Tim Walker’s Euthanized

As humans we are obsessed with the idea of prolonging life.

So infatuated we are with this concept that we often pursue it blindly, allowing no life to become extinguished if there is any way to keep it alive; without question this desire to prolong life is fuelled by compassion but in some cases it goes beyond that, becoming a mindless quest and indeed, more of a callous compassion.

If a person is so affected by an incurable disease or illness that their quality of life is reduced to the point where they are unable to carry out the most simple of life’s duties; if that person’s once prosperous life and promising future no longer has any credibility; if realistically the only reason that this person is still alive is because loved ones are unwilling to let them go – or maybe they’re not…

Reminiscent of a brain dead patient in hospital during the first few days of life support: technically, despite having no hope of recuperation, to flick off the switch is murder, because humans love life in any form – no matter how pointless or impractical.

…What if there was a prominent Wellington lawyer, diagnosed in 2011 with an inoperable brain cancer? What if this middle-aged woman had struggled for the past four years, her family witnessing the deterioration of her condition; of her basic faculties? What if this woman’s only remaining wish is to die with dignity, rather than the illness-ravaged shell of a being she will inevitably become? What if her family supported her decision to have a professional perform an assisted death? Would the rules still apply? Would we still cling to our mantra, ensuring that every skerrick of vitality is squeezed from her life?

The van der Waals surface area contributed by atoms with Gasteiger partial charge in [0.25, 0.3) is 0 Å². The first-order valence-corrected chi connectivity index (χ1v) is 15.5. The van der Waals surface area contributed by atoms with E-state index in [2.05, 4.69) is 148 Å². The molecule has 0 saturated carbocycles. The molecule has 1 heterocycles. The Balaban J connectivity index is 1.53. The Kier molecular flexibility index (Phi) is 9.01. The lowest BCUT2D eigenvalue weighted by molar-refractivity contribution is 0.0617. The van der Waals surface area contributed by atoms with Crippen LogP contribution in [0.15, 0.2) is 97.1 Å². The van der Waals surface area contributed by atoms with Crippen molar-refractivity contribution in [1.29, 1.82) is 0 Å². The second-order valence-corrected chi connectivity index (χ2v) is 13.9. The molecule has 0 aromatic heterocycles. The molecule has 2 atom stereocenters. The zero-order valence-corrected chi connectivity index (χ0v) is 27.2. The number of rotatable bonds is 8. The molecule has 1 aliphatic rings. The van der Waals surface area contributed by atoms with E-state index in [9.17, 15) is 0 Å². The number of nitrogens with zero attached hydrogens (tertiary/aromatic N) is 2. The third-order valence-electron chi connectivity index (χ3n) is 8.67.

Has our inherently PC world, our innate excesses of human compassion spun so wildly out of control that we cannot see that it would be in fact more humane, more compassionate to allow this brave woman to die on her own terms?

Euthanasia in New Zealand is currently illegal – rather, it’s only legal to those people who can perform it without being found out. Of course if someone did euthanize a terminally ill patient and it was found out, the person responsible would likely be sent to prison for murder, or at least manslaughter, given that the only witness would now be deceased. It’s a dilly of a pickle.

There is no doubt in my mind that these laws, along with many of New Zealand’s law-makers, need to be relaxed. These people need to realise that there are instances where preserving life is not the most important thing. Sometimes these people just need to open their eyes and see a situation – see a life – for what it is: for Lecretia Seales, it’s been over for some time.

She just wants to die on her own terms.



Article by Tim Walker

Edited by Letta Digh

Photography by Oan Thames

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